“The Court (1774) appoints Christopher Driver constable of Bridgetown Hundred, Joshua Willis of Great Choptank Hundred, James Cooper of Fork Hundred, and Solomon Mason of Choptank Hundred, who respectively took the oath of Government, the oath of Constable, and subscribes the oath of abjuration and repeats and signs the test.”
Then the Great Choptank seemed large and unwieldy for civic purposes, and again, in March, 1780, another change was made separating this Hundred into two parts. The Eastern part became Fork Hundred while the Western part retained the name of Great Choptank Hundred.
While the names of many of the boundary places have been changed they may be identified by reference to the map of Hundreds.
While the hundreds continued as subdivisions from 1774 to about 1800 all elections for county officers in Caroline County and members of the Assembly of Maryland were held at the county seat, and every voter who had the required qualifications, fifty acres of land, or forty pounds sterling in money or personal property, who decided to vote was obliged to go there to exercise his rights, not by casting a ballot but viva voce; that is, the voters told the Judge or Judges of the election, the names of the persons for whom the proposed to vote. The Sheriff of the county was then judge of the election and made the official returns of the result. At some period of this method of elections, the polls were kept open four days in succession for the convenience of voters who lived in remote parts of the county.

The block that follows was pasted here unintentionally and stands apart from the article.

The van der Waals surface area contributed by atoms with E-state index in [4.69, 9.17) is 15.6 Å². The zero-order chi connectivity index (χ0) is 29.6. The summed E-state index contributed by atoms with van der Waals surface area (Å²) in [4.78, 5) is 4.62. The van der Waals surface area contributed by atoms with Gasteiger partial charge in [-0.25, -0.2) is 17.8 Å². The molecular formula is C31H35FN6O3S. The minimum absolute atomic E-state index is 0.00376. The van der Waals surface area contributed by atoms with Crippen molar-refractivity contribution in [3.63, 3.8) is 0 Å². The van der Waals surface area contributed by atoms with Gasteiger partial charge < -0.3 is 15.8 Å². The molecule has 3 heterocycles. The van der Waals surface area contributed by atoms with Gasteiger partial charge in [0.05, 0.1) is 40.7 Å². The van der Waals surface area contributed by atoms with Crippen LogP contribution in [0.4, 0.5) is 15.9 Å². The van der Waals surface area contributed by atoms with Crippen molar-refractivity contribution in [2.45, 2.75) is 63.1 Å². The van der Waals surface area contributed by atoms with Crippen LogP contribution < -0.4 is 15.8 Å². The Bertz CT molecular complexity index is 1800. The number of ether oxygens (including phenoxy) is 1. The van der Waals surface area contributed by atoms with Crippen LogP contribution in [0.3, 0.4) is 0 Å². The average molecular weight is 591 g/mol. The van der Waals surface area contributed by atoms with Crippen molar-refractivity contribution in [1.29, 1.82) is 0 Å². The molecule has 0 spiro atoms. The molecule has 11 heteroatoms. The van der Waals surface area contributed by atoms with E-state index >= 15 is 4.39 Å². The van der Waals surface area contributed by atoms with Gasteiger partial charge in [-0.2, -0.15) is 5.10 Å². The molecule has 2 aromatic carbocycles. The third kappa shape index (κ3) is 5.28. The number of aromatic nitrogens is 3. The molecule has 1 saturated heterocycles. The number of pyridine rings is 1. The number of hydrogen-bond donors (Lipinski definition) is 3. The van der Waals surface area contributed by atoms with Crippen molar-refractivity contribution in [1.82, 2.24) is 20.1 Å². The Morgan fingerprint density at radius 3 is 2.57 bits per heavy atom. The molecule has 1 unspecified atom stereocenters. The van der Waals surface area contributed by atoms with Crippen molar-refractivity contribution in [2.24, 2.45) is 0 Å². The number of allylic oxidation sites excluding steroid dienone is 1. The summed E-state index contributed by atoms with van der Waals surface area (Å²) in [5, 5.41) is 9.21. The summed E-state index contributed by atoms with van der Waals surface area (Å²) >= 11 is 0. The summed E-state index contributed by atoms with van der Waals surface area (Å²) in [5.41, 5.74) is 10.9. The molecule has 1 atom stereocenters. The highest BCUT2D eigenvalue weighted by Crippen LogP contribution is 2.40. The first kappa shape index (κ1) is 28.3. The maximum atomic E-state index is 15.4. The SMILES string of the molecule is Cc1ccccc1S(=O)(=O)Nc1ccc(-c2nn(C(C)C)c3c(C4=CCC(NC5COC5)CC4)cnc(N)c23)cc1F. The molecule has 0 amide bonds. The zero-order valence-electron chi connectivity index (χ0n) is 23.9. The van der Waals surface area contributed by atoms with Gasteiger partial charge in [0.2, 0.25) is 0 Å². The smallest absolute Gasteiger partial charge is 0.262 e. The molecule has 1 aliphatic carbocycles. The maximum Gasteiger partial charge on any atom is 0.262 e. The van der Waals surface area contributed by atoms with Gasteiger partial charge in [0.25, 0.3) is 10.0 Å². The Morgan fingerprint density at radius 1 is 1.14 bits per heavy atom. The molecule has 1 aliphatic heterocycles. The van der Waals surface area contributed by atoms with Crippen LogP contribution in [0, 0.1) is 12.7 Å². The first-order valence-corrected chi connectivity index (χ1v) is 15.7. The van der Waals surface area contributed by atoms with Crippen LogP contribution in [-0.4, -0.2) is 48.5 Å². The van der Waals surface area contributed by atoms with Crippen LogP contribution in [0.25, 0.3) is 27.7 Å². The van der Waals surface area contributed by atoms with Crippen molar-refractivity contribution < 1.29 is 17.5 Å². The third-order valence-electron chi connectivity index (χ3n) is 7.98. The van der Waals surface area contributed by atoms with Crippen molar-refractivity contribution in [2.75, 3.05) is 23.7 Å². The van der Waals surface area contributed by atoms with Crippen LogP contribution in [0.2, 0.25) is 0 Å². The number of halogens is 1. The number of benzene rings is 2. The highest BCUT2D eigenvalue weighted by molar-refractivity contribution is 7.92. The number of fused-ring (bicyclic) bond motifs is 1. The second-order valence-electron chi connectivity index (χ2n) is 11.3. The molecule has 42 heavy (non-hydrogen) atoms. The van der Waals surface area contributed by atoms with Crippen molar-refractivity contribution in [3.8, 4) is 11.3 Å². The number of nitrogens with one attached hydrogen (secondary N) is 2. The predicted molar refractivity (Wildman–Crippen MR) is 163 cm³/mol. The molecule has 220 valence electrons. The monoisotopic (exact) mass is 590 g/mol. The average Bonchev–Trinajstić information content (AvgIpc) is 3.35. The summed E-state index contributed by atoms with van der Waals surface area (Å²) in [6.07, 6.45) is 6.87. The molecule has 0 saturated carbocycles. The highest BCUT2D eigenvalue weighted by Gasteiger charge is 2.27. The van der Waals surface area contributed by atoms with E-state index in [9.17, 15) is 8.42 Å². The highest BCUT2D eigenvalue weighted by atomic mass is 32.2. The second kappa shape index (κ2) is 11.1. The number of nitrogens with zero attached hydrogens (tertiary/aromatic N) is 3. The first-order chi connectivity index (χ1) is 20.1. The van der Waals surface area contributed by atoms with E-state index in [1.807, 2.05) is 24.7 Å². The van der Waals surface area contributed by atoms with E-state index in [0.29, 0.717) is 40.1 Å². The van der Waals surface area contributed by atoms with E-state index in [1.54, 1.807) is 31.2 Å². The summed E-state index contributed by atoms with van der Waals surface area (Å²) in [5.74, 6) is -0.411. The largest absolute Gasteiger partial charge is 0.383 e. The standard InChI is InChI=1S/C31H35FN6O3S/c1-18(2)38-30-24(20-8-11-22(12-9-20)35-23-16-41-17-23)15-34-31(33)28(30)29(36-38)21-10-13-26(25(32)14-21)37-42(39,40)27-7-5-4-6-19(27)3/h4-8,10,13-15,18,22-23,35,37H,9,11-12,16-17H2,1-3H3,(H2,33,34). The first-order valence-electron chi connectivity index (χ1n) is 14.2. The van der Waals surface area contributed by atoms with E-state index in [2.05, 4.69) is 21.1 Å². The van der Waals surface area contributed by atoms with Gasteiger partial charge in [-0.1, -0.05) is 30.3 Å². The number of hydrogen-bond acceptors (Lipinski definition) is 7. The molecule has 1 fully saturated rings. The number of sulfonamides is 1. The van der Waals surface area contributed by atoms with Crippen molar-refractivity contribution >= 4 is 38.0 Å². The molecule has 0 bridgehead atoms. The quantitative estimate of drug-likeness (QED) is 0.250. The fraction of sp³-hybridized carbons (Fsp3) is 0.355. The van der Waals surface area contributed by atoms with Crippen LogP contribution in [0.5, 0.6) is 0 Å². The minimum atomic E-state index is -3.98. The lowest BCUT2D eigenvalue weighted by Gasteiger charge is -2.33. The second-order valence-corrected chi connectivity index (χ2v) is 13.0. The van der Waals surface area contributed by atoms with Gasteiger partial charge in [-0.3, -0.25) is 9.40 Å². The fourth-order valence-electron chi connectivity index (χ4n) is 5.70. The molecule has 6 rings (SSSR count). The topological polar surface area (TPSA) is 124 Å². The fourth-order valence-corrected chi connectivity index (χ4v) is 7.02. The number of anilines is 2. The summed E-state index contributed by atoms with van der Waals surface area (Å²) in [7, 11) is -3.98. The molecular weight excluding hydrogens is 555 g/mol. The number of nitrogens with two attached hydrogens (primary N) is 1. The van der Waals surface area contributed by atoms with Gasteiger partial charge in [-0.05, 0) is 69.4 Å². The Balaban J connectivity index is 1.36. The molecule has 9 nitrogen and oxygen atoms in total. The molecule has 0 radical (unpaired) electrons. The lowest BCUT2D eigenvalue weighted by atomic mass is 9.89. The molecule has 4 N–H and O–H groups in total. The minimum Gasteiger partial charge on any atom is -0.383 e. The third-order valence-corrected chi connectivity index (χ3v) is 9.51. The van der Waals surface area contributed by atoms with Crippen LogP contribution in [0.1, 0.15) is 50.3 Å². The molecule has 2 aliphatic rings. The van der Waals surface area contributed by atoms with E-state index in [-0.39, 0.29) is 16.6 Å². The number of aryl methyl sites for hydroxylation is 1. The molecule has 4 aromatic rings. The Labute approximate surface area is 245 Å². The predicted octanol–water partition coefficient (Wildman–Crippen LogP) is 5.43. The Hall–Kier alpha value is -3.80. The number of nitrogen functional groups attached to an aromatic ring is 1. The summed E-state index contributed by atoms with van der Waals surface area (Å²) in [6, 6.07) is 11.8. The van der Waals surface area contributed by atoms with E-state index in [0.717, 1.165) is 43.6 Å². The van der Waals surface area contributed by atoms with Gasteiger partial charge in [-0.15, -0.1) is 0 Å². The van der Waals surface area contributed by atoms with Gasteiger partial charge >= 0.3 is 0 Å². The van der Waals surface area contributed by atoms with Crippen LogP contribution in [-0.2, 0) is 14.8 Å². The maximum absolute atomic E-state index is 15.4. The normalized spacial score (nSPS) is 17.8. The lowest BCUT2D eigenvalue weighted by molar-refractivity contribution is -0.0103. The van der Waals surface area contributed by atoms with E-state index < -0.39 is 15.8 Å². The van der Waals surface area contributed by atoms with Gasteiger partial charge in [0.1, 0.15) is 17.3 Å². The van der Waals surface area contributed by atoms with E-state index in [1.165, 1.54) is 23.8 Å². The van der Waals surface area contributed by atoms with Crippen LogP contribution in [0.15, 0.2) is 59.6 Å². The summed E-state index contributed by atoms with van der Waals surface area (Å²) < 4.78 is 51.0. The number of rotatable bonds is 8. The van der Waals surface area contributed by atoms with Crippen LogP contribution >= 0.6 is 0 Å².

Finding that the great inconvenience in getting to the polling places kept many from voting, the
General Assembly in 1798 enacted a law dividing the counties of the state into election districts of
which Caroline County was to possess three. The following year a commission named by the